Around the Tax World - March 21, 2024 - Think Outside the Tax Box

Around the Tax World – March 21, 2024

At Around the Tax World, you can find out all about what’s going on in the wonderful, worldwide world of tax. Every month, we’ll feature a few mini-articles on what’s been going on in the world when it comes to tax, and fully available for viewing even if you don’t have a subscription.

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Check out what’s happening all around the world of tax!

In The Headlines

  • Will the U.S. become a TikTok-free zone? The House of Representatives has passed a bill that would ban the video hosting app unless its owner, China-based ByteDance, sells its stake. This legislation was spurred by concerns that the app’s ownership poses a threat to data security, since the Chinese government could require ByteDance to provide access to data on American users at any time. TikTok currently has over 170 million U.S.-based users. The bill passed with a large majority of 352 in favor and only 65 against. The next step is the Senate where it is less clear how the votes are likely to fall. President Joe Biden has made a statement that he intends to sign the legislation if it is passed by Congress. 
  • Airbnb doubles down on privacy for guests by banning indoor security cameras on all rental properties. The online property rental company previously allowed cameras in common areas including hallways and living rooms as long as the presence of cameras was clearly noted in the listing. Now all indoor cameras will be prohibited, and outdoor cameras and devices like noise decibel monitors must be disclosed in property listings. According to the company, the changes will only affect a small subset of properties. Airbnb continues to be a vacationer favorite, hitting a record high of 99 million bookings last quarter. The company also saw stock prices spike earlier this year after announcing a $6 billion share buyback program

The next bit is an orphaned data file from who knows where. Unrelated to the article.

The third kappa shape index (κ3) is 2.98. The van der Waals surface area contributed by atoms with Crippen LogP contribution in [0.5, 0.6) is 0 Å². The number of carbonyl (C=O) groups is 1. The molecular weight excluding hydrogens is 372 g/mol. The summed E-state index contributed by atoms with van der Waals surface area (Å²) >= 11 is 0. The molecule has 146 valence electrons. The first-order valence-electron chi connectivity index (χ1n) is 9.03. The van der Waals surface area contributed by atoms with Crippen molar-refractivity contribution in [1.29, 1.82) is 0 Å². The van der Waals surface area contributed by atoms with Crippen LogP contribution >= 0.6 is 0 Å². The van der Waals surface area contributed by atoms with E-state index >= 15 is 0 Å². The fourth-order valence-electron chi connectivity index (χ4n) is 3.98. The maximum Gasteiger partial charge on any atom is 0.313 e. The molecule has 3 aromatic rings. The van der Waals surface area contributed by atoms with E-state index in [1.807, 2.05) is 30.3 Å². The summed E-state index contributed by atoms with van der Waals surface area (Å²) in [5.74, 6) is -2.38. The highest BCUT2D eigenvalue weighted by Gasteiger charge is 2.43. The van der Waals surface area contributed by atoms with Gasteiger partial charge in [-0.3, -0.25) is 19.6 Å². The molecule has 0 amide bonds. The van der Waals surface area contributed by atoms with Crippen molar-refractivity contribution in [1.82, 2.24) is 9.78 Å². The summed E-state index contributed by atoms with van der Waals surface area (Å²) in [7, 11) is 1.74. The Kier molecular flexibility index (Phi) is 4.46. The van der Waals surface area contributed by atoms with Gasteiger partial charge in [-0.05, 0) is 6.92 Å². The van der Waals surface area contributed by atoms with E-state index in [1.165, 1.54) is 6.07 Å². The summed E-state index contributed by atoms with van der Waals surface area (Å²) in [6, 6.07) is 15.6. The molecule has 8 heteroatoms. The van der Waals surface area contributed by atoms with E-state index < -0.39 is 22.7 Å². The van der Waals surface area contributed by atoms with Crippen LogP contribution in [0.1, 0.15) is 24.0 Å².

• Why does that voice sound familiar? It could be AI-generated T-Pain, courtesy of YouTube’s Dream Track technology. YouTube debuted this new AI tool at the end of 2023, which allows users to create songs using a celebrity voice. The voices of John Legend, Demi Lovato, and Charlie Puth are also available on the current test version of Dream Track. Meta is launching a similar project that offers AI-generated voices for Tom Brady, Snoop Dogg, and MrBeast, allowing users to create customized content for Facebook and Instagram. Meta also has a chatbot project that has already paid millions of dollars to sign major celebrities. Some have expressed concern over how these companies can develop these technologies without exposing public figures to identity and intellectual property theft or improper use of sound-alike audio.

What's New In The Tax World?

A $78 billion tax bill passes the House but hits walls in the Senate

This bipartisan legislation features an expanded child tax credit and restores three business tax breaks focused on deductions for equipment and machinery purchases, deductions for research and development expenses, and flexibility in how business loans can be deducted. The bill also includes tax credits for the development of low-income housing, disaster victims, and Taiwanese workers and companies operating in the U.S.